Water Treatment PlantThe City of Escondido supplies water to approximately 150,000 residential, commercial, and agricultural customers. The Escondido-Vista Water Treatment Plant treats all raw water before it is delivered to customers. The Water Treatment Plant was constructed in 1976 and has a capacity of 75 million gallons a day.

The City has multiple sources for its raw water. Local water originates from the watershed and well fields located near Lake Henshaw. The water is transferred to Lake Wohlford via an open canal. Additional water is purchased from the Colorado River and from northern California via the State Water Project through the Metropolitan Water District and San Diego County Water Authority. The water is stored in Dixon Lake.

The treatment of water includes coagulation, sedimentation, filtration and disinfection to ensure destruction of pathogenic organisms. Water enters the plant through a 54-inch diameter pipe. Chemicals are then added to assist in the treatment process. After chemical treatment and removal of organic components and suspended materials, the water is filtered through beds of Anthracite coal and sand supported by graded rock. Crystal clear water results.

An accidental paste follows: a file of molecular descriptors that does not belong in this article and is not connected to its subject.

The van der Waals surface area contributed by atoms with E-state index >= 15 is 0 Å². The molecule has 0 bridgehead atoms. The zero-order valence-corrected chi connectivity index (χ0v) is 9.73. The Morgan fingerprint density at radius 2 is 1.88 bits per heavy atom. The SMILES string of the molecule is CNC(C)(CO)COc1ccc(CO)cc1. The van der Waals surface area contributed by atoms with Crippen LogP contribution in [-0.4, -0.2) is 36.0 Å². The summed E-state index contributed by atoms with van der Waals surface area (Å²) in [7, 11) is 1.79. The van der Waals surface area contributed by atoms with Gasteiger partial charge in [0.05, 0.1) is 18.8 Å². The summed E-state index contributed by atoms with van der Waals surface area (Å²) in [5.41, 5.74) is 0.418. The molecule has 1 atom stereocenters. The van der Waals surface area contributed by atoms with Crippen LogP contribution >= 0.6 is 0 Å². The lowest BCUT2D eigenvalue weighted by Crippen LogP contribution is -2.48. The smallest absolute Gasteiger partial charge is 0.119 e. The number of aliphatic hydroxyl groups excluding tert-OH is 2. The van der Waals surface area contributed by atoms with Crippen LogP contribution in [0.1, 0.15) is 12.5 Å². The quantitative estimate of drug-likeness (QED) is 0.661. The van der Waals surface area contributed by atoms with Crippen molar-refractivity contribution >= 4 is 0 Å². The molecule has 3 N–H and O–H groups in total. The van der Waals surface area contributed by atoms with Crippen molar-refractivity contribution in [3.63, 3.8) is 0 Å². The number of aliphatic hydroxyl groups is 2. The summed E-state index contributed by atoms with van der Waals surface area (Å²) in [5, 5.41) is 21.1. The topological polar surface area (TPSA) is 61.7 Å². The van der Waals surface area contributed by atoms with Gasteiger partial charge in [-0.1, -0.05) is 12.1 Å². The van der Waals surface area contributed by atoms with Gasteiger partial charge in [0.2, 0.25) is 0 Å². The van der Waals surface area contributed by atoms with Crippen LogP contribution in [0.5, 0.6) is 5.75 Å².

Bacteriological, physical, and chemical tests are performed on water samples from the source during treatment and from the distribution system to assure safe water to customers with no compromises to public health. Process variables of pH, turbidity, and chlorine residual are monitored continuously.

After treatment, water is distributed from the Escondido-Vista Water Treatment Plant to the Vista Irrigation District, parts of Rincon del Diablo MWD, and throughout Escondido through a system of pipelines and reservoirs.

The City of Escondido is a member of the American Water Works Association


Water Quality Reports are a snapshot of drinking water quality in Escondido during a given calendar year. These reports include details about where Escondido's water originates, what elements the raw water contains, how it is tested and disinfected by the Water Division, and how the treated water compares to standards set by regulatory agencies.